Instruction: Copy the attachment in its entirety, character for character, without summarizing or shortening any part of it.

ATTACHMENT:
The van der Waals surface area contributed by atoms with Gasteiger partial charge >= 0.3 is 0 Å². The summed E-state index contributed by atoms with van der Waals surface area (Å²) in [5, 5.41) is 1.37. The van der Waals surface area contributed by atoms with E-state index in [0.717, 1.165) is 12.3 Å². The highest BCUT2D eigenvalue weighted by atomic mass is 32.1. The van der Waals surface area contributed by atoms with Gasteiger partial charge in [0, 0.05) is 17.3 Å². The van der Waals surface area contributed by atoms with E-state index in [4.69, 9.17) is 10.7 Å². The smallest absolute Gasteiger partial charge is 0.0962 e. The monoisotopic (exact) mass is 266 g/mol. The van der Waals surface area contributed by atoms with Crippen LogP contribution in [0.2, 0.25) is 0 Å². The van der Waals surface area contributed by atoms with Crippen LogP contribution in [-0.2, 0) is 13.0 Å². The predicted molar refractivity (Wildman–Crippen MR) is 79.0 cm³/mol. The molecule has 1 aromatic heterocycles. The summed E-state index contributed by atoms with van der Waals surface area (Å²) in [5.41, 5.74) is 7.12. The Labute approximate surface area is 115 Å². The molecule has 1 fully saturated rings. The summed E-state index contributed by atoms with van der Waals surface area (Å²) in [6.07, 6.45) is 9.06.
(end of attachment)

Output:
The van der Waals surface area contributed by atoms with Gasteiger partial charge >= 0.3 is 0 Å². The summed E-state index contributed by atoms with van der Waals surface area (Å²) in [5, 5.41) is 1.37. The van der Waals surface area contributed by atoms with E-state index in [0.717, 1.165) is 12.3 Å². The highest BCUT2D eigenvalue weighted by atomic mass is 32.1. The van der Waals surface area contributed by atoms with Gasteiger partial charge in [0, 0.05) is 17.3 Å². The van der Waals surface area contributed by atoms with E-state index in [4.69, 9.17) is 10.7 Å². The smallest absolute Gasteiger partial charge is 0.0962 e. The monoisotopic (exact) mass is 266 g/mol. The van der Waals surface area contributed by atoms with Crippen LogP contribution in [0.2, 0.25) is 0 Å². The van der Waals surface area contributed by atoms with Crippen LogP contribution in [-0.2, 0) is 13.0 Å². The predicted molar refractivity (Wildman–Crippen MR) is 79.0 cm³/mol. The molecule has 1 aromatic heterocycles. The summed E-state index contributed by atoms with van der Waals surface area (Å²) in [5.41, 5.74) is 7.12. The Labute approximate surface area is 115 Å². The molecule has 1 fully saturated rings. The summed E-state index contributed by atoms with van der Waals surface area (Å²) in [6.07, 6.45) is 9.06.